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Latent Variables in Socio-Economic Models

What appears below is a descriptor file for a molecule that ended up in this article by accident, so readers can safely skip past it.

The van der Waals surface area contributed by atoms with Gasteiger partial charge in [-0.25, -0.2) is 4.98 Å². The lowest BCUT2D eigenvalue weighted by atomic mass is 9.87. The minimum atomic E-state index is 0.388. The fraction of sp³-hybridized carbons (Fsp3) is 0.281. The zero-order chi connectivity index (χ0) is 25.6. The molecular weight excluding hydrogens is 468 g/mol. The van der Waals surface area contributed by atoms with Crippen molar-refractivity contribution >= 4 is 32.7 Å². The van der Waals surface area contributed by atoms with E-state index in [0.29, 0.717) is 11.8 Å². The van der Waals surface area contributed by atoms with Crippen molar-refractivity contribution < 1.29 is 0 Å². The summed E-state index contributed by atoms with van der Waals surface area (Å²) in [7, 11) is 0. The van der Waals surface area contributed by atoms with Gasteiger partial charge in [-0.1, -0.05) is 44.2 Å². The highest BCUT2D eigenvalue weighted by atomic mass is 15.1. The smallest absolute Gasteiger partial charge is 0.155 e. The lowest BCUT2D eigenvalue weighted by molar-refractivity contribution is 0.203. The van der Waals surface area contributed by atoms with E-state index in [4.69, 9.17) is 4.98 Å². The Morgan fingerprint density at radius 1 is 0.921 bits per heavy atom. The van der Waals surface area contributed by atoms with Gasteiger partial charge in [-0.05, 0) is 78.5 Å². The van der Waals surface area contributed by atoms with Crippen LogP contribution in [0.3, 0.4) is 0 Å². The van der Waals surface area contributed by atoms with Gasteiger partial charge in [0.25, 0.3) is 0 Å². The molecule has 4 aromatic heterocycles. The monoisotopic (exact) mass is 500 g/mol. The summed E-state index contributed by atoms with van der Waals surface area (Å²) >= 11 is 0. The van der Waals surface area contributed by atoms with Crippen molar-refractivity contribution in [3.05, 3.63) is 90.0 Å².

Latent Variables in Socio-Economic Models 118 Reviews [part I, question of luck. Many potentially interesting research projects, as we all know, end up in dead ends, whereas apparently dull and routine problems can turn out to have unexpectedly interesting aspects. In both cases a degree of maturity is required in judging the potential worth of a projected piece of research which it would be unfair to expect the average student to possess. As this book well illustrates, the project technique can be an excellent vehicle for teaching and learning for many (perhaps most) students, but in my experience not all. As a means of assessment of achievement, however, it raises problems which teachers of economics are only just beginning to become aware of. R. K. WILKINSON Sheffield University 14. Latent Variables in Socio-economic Models. Edited by D. J. Aigner and A. S. Goldberger. Amsterdam, North-Holland, 1977. xiv, 383 p. 23 em. $48.95. In the last few years there has been a strong resurgence of interest in "latent variable models" among those concerned with the analysis of econometric, psychometric and sociological data. The term refers to models in which some of the variables of interest are not observable. More specifically, the variables which enter the "structural model" may not be observable; one has also the "observational model" which describes how observables are statistically related to these variables (are "multiple indicators" of them, in the jargon). "Regression with both variables subject to error" is an early example of the genre. Factor analysis and Sewell Wright's technique of path coefficients are two other examples of relatively early attempts to formulate and develop inference procedures for latent variable models. The incomprehension and suspicion with which these methods were viewed over many years is a measure of the degree of sophistication needed to formulate such models, to see them as representing real situations and to develop a theory of inference for them. The new wave of interest which stimulated the articles collected in this volume establishes the subject of latent variable models as respectable, well-defined and practically important. The list of contributors (Aigner, Bielby, Browne, Chamberlain, Featherman, Ferrara, Geraci, Geweke, Goldberger, Griliches, Hauser, Joreskog, Kadane, Maravall, McCallum, McGuire, Mouchart, Robinson, Sanday, Sorbom, Staelin, Zellner) includes several pioneers of this second wave. The papers by Goldberger, Zellner, Griliches and Robinson have been particularly significant in re-awakening interest. The two later papers by Joreskog and Joreskog/Sorbom are quite plainly those in which the model finds a clear, general, compact formulation and statistical analysis. They include two acronyms which have probably come to stay: ACOVS (analysis of covariance structures) and LISREL (linear structural relations). The volume includes none of the extensive work by Wold, which has been somewhat divorced from this literature, but which precedes most of it as a recognition of the theoretical and practical importance of latent variable models. Topics covered in the volume include the central questions of identifiability and of properties of various estimators (maximum likelihood, generalized, least squares, etc.). Simultaneity, and the contribution of instrumental variables, are also discussed. One good point is that certain models have a higher degree of identifiability in dynamic than in static versions. The papers are collected from the literature, but have been re-set in a uniform type, with slight re-editing in some cases. As far as I can see, no cross-referencing has been provided additional to references made in the original papers. In reading such a collection of papers, one is un­ reasonably irritated by apparently seeing the one problem, in variants which are often only slight, repeatedly described and discussed without apparent major advance along the main line-history resembles a bad dream in this respect. However, to react thus to history is unreasonable, and advance is recognizable both statistically over time, and in occasional leaps. The two Joreskog papers mentioned are welcome just because of their clean, powerful, summary character. The volume is obviously of great value and interest to anybody concerned with multivariate techniques, or with models for the social sciences. The subject certainly needs an organized text. However, this volume makes clear what such a text probably would not: that the running in the development of statistical methodology is often made by non-statisticians. Or, to put it more fairly: that methodology develops from applications rather than from theory. P. WHITTLE Cambridge University http://www.deepdyve.com/assets/images/DeepDyve-Logo-lg.png Journal of the Royal Statistical Society Series A (Statistics in Society) Oxford University Press